Email marketing must be reimagined

Email is here to stay — in fact our lat­est study shows over half (51%) of UK office work­ers expect email usage to increase over the next two years . Mobile devices are encour­ag­ing the major­i­ty of us to obses­sive­ly check our inbox around the clock, and a mas­sive 81% of us check email out­side of work­ing hours. A third (31%) of peo­ple even admit to check­ing their mes­sages while still in bed in the morn­ing – a fig­ure which jumps to 50% for those aged 18–24.

Our con­tin­ued addic­tion to email, par­tic­u­lar­ly by mil­len­ni­als, means near­ly two thirds (63%) of con­sumers still pre­fer to receive mar­ket­ing offers in this way, way ahead of direct mail (20%), social media chan­nels (6%), the brand’s mobile app (5%), text mes­sage (4%) and phone (2%). Email is more rel­e­vant than ever before, and mar­keters can­not afford to let pro­mo­tion­al mes­sages go stale.

So why then are the major­i­ty of email offers sent by brands left unopened? Con­sumers are clear­ly not being wowed and are left frus­trat­ed by brands that have not yet bro­ken away from the days of blast-style emails. Peo­ple want to see few­er emails (35%) and less rep­e­ti­tion of the same mes­sages (34%), while those check­ing email on their smart­phone are turned off by hav­ing to scroll too much to read an entire email (28%), the lay­out not being opti­mised for mobile (21%), and hav­ing to wait for images to load (21%).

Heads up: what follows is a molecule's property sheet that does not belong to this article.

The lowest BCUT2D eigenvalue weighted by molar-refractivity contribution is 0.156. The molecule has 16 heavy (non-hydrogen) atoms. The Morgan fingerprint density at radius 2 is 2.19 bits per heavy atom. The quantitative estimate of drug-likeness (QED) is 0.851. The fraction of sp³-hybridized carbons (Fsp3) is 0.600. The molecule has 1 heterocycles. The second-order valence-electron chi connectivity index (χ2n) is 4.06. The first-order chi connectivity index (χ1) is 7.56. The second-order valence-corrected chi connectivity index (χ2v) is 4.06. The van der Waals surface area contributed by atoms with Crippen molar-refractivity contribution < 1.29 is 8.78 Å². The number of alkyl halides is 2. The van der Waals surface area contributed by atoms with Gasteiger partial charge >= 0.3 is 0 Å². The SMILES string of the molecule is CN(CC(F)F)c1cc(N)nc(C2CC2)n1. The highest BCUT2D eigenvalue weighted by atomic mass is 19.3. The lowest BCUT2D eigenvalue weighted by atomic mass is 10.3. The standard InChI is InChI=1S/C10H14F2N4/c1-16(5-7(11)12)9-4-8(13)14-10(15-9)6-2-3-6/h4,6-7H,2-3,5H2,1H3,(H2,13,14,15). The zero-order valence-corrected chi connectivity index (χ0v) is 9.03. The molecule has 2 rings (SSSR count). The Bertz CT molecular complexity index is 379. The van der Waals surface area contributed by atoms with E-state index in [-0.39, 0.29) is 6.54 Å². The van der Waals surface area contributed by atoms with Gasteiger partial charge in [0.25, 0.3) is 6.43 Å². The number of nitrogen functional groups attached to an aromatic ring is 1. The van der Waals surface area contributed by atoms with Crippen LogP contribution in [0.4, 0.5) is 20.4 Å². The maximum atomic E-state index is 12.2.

One thing which hasn’t changed, how­ev­er, is our appetite for offers and vouch­ers. Two thirds (67%) of peo­ple said they would be more like­ly to open a mar­ket­ing email if the sub­ject line made it clear there was an offer or vouch­er, with women aged 18–34 the savvi­est shoppers.

Email Mar­ket­ing: Old dog, new tricks

Email has been a main­stay of office cul­ture for more than 30 years now so, of all the mar­ket­ing dis­ci­plines, this is often the one in des­per­ate need of rein­ven­tion. Brands must learn to do new things with the old tech­nol­o­gy — like geo-tar­get­ing, video and buy but­tons – and adapt to con­stant­ly evolv­ing email habits. Only in the past cou­ple of years, for exam­ple, we’ve seen an explo­sion in the use of emo­ji with near­ly a third (30%) of UK office work­ers using the pic­tures or facial expres­sions not just with their friends but in emails to their boss. As infor­mal­i­ty has crept into the work­place, four in ten (39%) peo­ple will use also emo­ji when email­ing a direct man­ag­er and 59% when email­ing peers.

We have also seen a grow­ing trend for email detox­es, with 35% of peo­ple now say­ing they have some self-imposed time out. The aver­age detox last­ed 5.5 days and respon­dents report­ed feel­ing “Lib­er­at­ed” (33%) or “Relaxed” (44%).

Detox­es aside, email mar­keters have an unde­ni­ably devot­ed audi­ence. The pri­or­i­ty must be to keep con­sumers engaged through more dynam­ic con­tent that reach­es the right per­son, with the right con­tent, at the right place and at just the right moment. Email has stood the test of time, and brands need to make sure their mes­sages keep the same relevance.

About the research: Between July 13–17, 400 UK office work­ers were sur­veyed about their use of work and per­son­al email. All respon­dents owned a smartphone.